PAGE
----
Good riddance and thanks for nothing, Ed Woodward

The day is finally here: the happy, glorious day Edward Gareth Woodward is no longer an employee of Manchester United Football Club. You’ve no idea how long I’ve looked forward to writing those words.

United’s much maligned CEO has stepped down from his role with Richard Arnold coming in – this move could yet prove to be akin to shuffling the deckchairs on the Titanic but, on the other hand, surely Arnold cannot be any worse than his predecessor.

There can be little doubt Woodward was very good at making money for the club, which is, of course, exactly why the Glazer family rated him so highly. Indeed, United’s commercial value has tripled on his nine year watch but so vast is the club’s financial clout you don’t exactly have to be a genius to significantly swell the coffers. Ultimately, he will be judged by a string of failures which brought one of the world’s most iconic sporting institutions to its knees.

The problem came in someone with no football experience calling the shots and making all the major football decisions in the corridors of power, often in lieu of those with vastly superior nous and knowledge.
When United’s then manager Jose Mourinho approached his boss with a list of signings he wanted in the summer of 2018, Woodward – having offered the firebrand Portuguese a new deal – vetoed his manager’s wishes. Instead, we ended up with Fred, Diogo Dalot and a 50-year-old Stoke reject in Lee Grant.

Mourinho, arguably the most successful boss of his generation, saw the door slammed shut by a man who probably didn’t even know who the names on the aforementioned list were. Then, to add insult to injury, one of those targets – Harry Maguire – was signed anyway twelve months later but with Mourinho now gone.

This was not Woodward’s most heinous act but it gives us a flavour of the dysfunctionality permeating through United from top to bottom throughout his chaotic nine year reign of terror.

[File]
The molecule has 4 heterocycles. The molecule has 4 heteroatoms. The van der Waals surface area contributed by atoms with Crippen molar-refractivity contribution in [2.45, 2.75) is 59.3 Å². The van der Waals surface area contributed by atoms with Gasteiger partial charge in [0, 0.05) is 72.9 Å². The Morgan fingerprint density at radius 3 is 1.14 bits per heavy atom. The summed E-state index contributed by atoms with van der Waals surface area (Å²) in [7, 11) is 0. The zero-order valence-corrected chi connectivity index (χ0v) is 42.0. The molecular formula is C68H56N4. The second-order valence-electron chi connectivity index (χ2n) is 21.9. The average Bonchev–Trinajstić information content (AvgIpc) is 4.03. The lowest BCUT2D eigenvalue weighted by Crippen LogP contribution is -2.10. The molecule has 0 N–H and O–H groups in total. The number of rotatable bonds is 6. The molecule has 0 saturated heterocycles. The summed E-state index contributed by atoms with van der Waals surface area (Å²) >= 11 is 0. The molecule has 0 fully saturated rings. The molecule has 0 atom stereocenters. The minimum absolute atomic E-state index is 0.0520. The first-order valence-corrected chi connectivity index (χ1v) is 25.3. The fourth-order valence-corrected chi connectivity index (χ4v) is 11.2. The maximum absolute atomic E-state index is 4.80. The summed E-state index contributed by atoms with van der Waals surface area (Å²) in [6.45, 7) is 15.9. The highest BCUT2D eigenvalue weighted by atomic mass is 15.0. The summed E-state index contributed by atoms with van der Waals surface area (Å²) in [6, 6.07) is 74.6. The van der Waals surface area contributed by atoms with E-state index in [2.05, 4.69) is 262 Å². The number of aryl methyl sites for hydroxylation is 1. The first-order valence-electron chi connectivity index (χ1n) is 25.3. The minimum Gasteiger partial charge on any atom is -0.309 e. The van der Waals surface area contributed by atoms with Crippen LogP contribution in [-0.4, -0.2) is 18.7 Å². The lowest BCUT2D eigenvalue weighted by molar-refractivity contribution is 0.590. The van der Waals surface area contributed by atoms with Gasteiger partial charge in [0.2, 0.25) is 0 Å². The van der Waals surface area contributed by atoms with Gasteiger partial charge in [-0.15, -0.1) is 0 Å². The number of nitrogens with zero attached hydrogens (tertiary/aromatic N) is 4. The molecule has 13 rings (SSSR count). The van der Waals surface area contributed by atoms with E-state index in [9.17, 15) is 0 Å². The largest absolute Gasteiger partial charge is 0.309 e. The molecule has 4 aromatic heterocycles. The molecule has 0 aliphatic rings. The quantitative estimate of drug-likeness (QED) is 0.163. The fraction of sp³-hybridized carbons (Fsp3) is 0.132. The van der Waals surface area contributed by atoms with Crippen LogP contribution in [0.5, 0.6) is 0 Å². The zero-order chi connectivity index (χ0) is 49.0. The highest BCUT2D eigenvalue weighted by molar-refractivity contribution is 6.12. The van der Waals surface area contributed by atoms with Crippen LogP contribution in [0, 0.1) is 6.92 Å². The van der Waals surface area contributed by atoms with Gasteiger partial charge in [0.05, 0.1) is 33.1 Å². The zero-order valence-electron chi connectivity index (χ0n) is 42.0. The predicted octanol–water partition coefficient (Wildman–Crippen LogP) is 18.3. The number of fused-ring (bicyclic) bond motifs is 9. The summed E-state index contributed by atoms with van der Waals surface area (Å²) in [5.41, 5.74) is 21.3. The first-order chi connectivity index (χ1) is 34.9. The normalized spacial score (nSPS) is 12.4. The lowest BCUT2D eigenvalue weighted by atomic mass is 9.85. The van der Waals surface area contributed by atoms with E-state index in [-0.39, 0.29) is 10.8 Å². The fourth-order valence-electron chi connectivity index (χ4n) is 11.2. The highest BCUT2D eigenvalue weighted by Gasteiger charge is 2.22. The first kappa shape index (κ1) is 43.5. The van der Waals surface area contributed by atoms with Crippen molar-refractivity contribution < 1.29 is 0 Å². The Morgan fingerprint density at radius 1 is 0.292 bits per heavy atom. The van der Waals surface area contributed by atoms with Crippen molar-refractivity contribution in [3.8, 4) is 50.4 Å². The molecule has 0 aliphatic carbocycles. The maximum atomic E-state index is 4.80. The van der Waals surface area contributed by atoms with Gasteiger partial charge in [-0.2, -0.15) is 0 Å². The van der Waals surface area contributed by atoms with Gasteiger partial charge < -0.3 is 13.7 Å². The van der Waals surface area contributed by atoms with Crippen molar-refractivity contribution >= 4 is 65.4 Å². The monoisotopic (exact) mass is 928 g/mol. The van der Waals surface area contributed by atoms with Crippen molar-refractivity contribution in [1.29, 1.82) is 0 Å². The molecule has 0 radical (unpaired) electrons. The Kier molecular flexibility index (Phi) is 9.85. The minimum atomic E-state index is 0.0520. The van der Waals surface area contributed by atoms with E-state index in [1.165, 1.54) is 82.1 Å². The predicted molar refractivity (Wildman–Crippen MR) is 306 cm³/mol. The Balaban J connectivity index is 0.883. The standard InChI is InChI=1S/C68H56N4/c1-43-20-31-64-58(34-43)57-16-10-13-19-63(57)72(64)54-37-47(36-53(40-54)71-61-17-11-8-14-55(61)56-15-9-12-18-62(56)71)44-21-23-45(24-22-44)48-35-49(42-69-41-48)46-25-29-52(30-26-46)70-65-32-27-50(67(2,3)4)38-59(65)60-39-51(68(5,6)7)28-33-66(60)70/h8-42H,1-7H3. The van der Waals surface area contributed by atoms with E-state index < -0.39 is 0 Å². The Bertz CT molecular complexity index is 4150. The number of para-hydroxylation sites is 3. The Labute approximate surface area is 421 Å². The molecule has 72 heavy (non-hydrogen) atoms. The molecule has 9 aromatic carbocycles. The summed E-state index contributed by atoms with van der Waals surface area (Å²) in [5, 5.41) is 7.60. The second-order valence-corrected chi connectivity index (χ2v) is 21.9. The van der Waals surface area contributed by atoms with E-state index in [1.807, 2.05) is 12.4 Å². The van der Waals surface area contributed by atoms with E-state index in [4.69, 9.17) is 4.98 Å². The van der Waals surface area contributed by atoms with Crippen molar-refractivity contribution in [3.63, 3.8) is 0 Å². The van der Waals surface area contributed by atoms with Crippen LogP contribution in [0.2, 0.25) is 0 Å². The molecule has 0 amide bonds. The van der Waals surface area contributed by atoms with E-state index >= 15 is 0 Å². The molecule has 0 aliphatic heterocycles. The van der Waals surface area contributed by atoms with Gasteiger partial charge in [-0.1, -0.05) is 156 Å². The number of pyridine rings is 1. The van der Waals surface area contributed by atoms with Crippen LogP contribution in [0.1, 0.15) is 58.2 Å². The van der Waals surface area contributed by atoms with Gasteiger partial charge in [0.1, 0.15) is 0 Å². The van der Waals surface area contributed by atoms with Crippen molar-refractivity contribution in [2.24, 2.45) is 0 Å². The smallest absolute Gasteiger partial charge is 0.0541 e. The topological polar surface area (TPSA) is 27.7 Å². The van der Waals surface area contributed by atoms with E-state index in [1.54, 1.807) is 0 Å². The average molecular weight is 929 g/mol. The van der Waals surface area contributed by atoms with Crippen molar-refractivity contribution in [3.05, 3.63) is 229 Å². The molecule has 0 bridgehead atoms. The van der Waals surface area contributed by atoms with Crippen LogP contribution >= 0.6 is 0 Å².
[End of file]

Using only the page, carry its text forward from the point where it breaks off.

Where’s the logic, the joined up thinking in backing your manager with a new deal, but refusing to allow him to strengthen the squad before you five months later? Mourinho went the same way as David Moyes, Louis van Gaal and Ole Gunnar Solskjaer in being sent packing from Old Trafford – four managers all shown the door having failed to mount a serious challenge on the game’s major honours despite huge expenditure on the squad. Whether you think those men were ‘up to’ the job or not, such a high turnover of managers in a relatively short space of time ultimately leaves a black mark against the name and reputation of our now departed CEO. Millions spent with only an FA Cup, a League Cup and the Europa League to show for it – the latter two coming in 2017 with the Reds now on the cusp of their longest trophyless streak for almost 40 years (!) Indeed, as the plane which flew over Turf Moor in 2018 proclaimed, a true specialist in failure.

Woodward was the brainchild of the doomed, ill-fated Super League – the vanity project which caused uproar last year but then came crashing down a matter of days after Woodward and his power-hungry minions had got their greedy heads together in a money-grabbing bid to ruin the Beautiful Game forever. His decision to leave the club was apparently unrelated to the ESL debacle but you have to wonder if it served as the final nail in the proverbial coffin.

Then there was perhaps his biggest and most despicable act: a remark that should have seen him dismissed on the spot – when he said, at a shareholders meeting, United didn’t need to “do anything on the pitch to be successful.” That might hold sway from his point of view, but us fans only care what happens with the ball and not in the boardroom.

The dye was cast from virtually Woodward’s first day in office at United. He left the club’s pre-season tour of Australia on “urgent transfer business” but – whether he used Sat Nav or not – he quickly became lost in the murky depths of the transfer market. A rookie CEO and an unproven manager finding their feet in the aftermath of the retirement of English football’s greatest ever gaffer – in hindsight, United never had a hope. In the turbulent post-Ferguson years, Woodward’s presence has been the one constant, the common denominator, in a era which has seen one disappointment after another in the transfer market, behind the scenes and on the field. How many other football club CEOs would you recognise, or be able to name? They’re supposed to be in the background not the forefront.

Arnold takes the wheel with a plethora of problems – managerial uncertainty, contracts for some of the side’s biggest stars unresolved, and Mason Greenwood’s arrest. Woodward’s successor is expected to take more of a back seat when it comes to making the football decisions, focusing on the commercial side of the club and leaving on pitch matters to those more qualified such as technical director Darren Fletcher. We can only hope the incoming Arnold will learn from his mentor’s errors.

More Stories Ed Woodward Manchester United Ole Gunnar Solskjaer Richard Arnold

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